I secured employment as a management trainee with a local company with whom my father had some influence, having been, in part, responsible for their growth during his service with their biggest customer. Autumn and I had discussed it in detail, and as soon as my twenty-first birthday had passed, I took the major step of asking Col Lieves for Autumn’s hand in marriage. He wanted to know why I had left it so long, it having been clear to him for some time that we were so right for each other.
We became engaged and, as we had always planned, married on Autumn’s 21st birthday, on 21 September. Yes, that’s how she got her name. After the ceremony, we walked out to the strains of Justin Hayward’s “Forever Autumn”. That was a day never to be forgotten; the happiest day of our lives.
None of us, neither Autumn nor I, nor her parents, had any inkling at the time that there was anything amiss with her. Barely six months after the wedding, Autumn’s moodiness returned, her periods of depression deeper and more frequent than ever. When we finally persuaded her to seek medical help, she was found to have an inoperable tumour on her temporal lobe, a tumour that was growing rather aggressively.
The following year, on 21 September, Autumn left us. It seemed only right that the music used at her funeral was the same as we used at our wedding – Forever Autumn.
Now here’s Keith‘s piece for this year:
The periods of unrelenting tearfulness are becoming fewer. The depths of loneliness I feel, especially at night, in bed, alone, are as powerful as they have been throughout the decade since my wife died, but I am becoming stronger. I am working with them and not against them. I am beginning to relish the memories of her presence instead of lamenting her absence. Not that I don’t miss her. Nothing could be further from the truth. I never want to stop missing her. Last month, though, I celebrated my first natural, un-medicated sleep for more than nine years.
Jim, Col. Lieves, arranged a memorial service for August on the first anniversary of her death. I couldn’t attend. I know I should have, and there will always be people who will feel that I was less of a husband, less of a man, for not turning up; but I just couldn’t bring myself to do it. I never believed in Karma before that date, but since then, my attitude has changed. You see; I was supposed to have travelled to the service and back with my parents, in their car. How different things would have been if I had.
Instead of going straight home after the service, Mum suggested she and Dad should come around to my place to comfort me and to offer some support. If they had gone straight home, they might not have found themselves directly behind that propane tanker truck when it jack-knifed and burst into flames, engulfing their car in the process. If they had gone straight home instead of coming to help me, they’d probably still be alive now. I knew that, and the knowledge hurt me. When one of my uncles, Dad’s younger brother, told me that I should have been in that car with them, and would have been, had I steeled myself and gone to the service, I was devastated. Yes, Mum and Dad might well still have died, but so would I; and natural justice dictates that I shouldn’t be here now. Fate, Karma, circumstances, whatever you choose to call it, decided that my life was forfeit and, when I frustrated that, Mum and Dad had to take my punishment.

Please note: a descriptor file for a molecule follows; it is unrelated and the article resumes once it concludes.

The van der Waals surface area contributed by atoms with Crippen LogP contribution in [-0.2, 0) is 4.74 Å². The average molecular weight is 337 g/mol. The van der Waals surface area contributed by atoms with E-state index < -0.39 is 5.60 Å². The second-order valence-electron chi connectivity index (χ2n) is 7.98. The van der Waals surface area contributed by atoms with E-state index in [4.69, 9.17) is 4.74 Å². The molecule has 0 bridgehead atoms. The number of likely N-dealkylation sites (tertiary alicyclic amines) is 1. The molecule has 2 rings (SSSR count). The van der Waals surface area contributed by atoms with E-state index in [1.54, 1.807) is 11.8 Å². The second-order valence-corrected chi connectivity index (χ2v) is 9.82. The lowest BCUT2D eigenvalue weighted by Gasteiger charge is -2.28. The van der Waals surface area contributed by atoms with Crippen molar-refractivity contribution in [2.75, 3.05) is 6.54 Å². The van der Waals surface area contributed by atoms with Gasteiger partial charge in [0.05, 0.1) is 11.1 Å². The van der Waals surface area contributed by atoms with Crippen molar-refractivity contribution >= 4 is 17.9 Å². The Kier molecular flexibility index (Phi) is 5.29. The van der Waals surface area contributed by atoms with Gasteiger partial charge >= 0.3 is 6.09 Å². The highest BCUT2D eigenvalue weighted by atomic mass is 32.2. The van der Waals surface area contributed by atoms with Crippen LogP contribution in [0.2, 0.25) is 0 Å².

What did I have to live for after that? The three people I cared for the most had been taken from me, one by an undiagnosed medical condition and two as a result of my spinelessness. No-one could possibly hate me more than I hated myself. The love of my life, my soul-mate, had succumbed to a brain tumour, and my parents, the source of all that I am, took the punishment for my crime, my total lack of moral fibre.
Do you know what was the most surprising thing? Not that I tried, on many occasions, to end my own life; knowing the depth of my love for Autumn and for my parents, I don’t think anyone saw that as anything but a strong likelihood. The biggest surprise was not even that one person stood by me, supporting me, counselling me, holding me as it were in his hand and cushioning me against all the pressures from without, and my demons from within. The surprise was who that person was: Jim Lieves, Autumns’s father.
Jim came to see me a couple of months after that fateful day with Marie, Autumn’s mother. I’ll never forget his words; he told me that I was all he and his wife had left of Autumn. She had been their only child. He asked me to move into his house, to use Autumn’s room. He asked for my permission for him to treat me as a member of his family; as his son. I broke down then. Those tears represented the first feelings I had expressed in a long time; before that, all I had was fourteen months of numbness; not living, but going through life like an automaton, doing only the things I had been programmed to do. And once I had released the flood gates, there was no stopping me.
A few years, and a greater number of hospital visits later, following my various failed attempts to join Autumn wherever she had ended up, Jim and Marie knew what to look out for; how to recognise my lowest periods and how to help me through them. As you can imagine, the hardest time of year for me was, and is, autumn. As soon as I see the falling leaves drifting lazily by my window and the trees wearing their red and gold finery, my thoughts go to my wife – amplified as the days and weeks go by. Then, part of me wills time to rush by; I yearn for the end of nature’s finest display and for the covering of snow to hide the visible signs of the object of my undying love. My in-laws know how to nurse me through this period, and stop me from reaching the depths of despair I felt in those early years.
Now that I am starting to sleep naturally, and am feeling stronger by the month, Jim and Marie have invited me to go with them on holiday for much of the season. I get to choose the destination; either south to Australia to avoid the northern autumn, or west to the US to endure and enjoy it. I know that they will be with me, to lend me their strength, and I know that it will be as hard for them, as it is for me. They were surprised and delighted when I told them of my choice.
“I think I’m ready,” I said, “I can listen to either of the two songs that used to give me so much pain, and relish the sentiments. My pain no longer owns me. I own my pain. Let’s go to what is billed as the finest show on Earth,” I added, “Let’s go to the Adirondacks.”
Wish me luck.